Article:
Talking in a Tunnel and Other Blindspots Research Reveals

Talking in a Tunnel

Research is the beating heart of OBI Creative.

We think ‘Agency of Research’ is a more meaningful moniker than Agency of Record. Why is that? Because time and again, we’ve seen research reveal blindspots holding businesses and brands back from gains in revenue, customers, market share and more.

Tunnel Talking is a syndrome we’ve seen afflict clients of all industries; both B2B and B2C brands can easily succumb to its tactics. In every instance, research is the counselor who, with the company on the couch, reveals whether a brand is telling its customers what it thinks they want to hear or what they need and want to hear, when and where they want to hear it. Such was the case with an industrial manufacturing and service client we recently walked through a research and rebrand phase.

Differences of Opinion

Tunnel talking is like speaking in an echo chamber and misinterpreting the vibration of your voice as the voice of your customers. This brand assumed its customers felt the same way about the brand as the employees and sales representatives did, when in reality, customers’ interpretations of brand strengths and weaknesses varied.

Brand Strengths

Brand Customer
Solution-Oriented Approach Quality of Products
Responsive to Changing Needs of Customers Design and Execution

 

Notice it’s not that the brand didn’t have perceived strengths; it’s just that it was mis-aligned on what its customers viewed as its strengths. The second strength, for example, “Responsive to Changing Needs of Customers,” was cited by 45% of employees but only 25% of customers. By strategizing around and speaking to strengths that weren’t perceived as such by its customers, the brand was talking past its customers and missing opportunities to grow loyalty and sales.

“This is a perfect example of why you should do research,” says OBI Director of Research Lori Skupa. “If you have a really strong brand, you will have one or two things that you do really well by your customers. This brand didn’t. No one thing stood out to its customers.”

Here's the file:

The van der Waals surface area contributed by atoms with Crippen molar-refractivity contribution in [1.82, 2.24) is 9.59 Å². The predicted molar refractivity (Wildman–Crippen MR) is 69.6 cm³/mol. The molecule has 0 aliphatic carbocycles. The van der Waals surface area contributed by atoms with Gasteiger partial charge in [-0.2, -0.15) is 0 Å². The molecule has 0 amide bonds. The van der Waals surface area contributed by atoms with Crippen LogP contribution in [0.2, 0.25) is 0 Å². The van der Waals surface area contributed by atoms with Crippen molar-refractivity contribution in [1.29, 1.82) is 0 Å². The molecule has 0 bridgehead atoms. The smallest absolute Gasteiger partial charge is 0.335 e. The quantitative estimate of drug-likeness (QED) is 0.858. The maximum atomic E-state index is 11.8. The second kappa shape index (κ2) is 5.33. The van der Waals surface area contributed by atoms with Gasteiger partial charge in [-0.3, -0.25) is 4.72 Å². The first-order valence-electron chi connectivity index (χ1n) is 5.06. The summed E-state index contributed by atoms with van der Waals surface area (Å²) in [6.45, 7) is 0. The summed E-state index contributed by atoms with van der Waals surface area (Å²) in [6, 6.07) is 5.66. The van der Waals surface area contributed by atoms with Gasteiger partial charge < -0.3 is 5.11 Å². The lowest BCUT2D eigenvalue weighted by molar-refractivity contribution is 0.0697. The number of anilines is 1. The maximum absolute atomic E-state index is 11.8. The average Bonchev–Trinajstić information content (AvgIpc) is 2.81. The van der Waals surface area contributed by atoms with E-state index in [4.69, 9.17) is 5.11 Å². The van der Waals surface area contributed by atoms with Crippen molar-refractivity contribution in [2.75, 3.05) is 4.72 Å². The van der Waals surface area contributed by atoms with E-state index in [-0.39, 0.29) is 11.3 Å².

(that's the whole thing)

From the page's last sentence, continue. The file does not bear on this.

The danger of not having clearly defined and mutually understood strengths is that you as a brand may focus your sales, messaging and marketing efforts on a non-issue for your customers. For example, our client thought they needed to focus on promptness in delivering products when only 6% of their customers selected that as an area in need of improvement. Before we put the brand on the couch, the perception of both its strengths and weaknesses were scattered.

After research, the brand understood its true strengths and weaknesses and we were able to devise a strategy around brand values that resonated with its customers. Those values were:

  • Quality
  • Honesty/Integrity
  • Quality
  • Safety
  • Customization
  • Superior Customer Support

 

Of these values, the brand was discouraged that ‘Customization’ didn’t come across as a differentiator to its customers. However, recognizing that provided an opportunity for the brand to focus its communication, marketing and operations around that value to create an association with it in customers’ minds.

At the end of the work day, no brand can become a leader without listening to its customers and its employees. Research provides an opportunity for both. As employees become engaged and speak with a unified voice, they will serve as effective ambassadors for the brand, which is able to truly connect with customers. Those interactions are the soil in which loyalty and meaningful service delivery grows.

Are you a tunnel talker? Have you ever put your brand on the couch? What did you discover that led to meaningful change? As a consumer, what brands do a good job of communicating their strengths or differentiators with you? Which brands don’t just tell, but make you experience those strengths?

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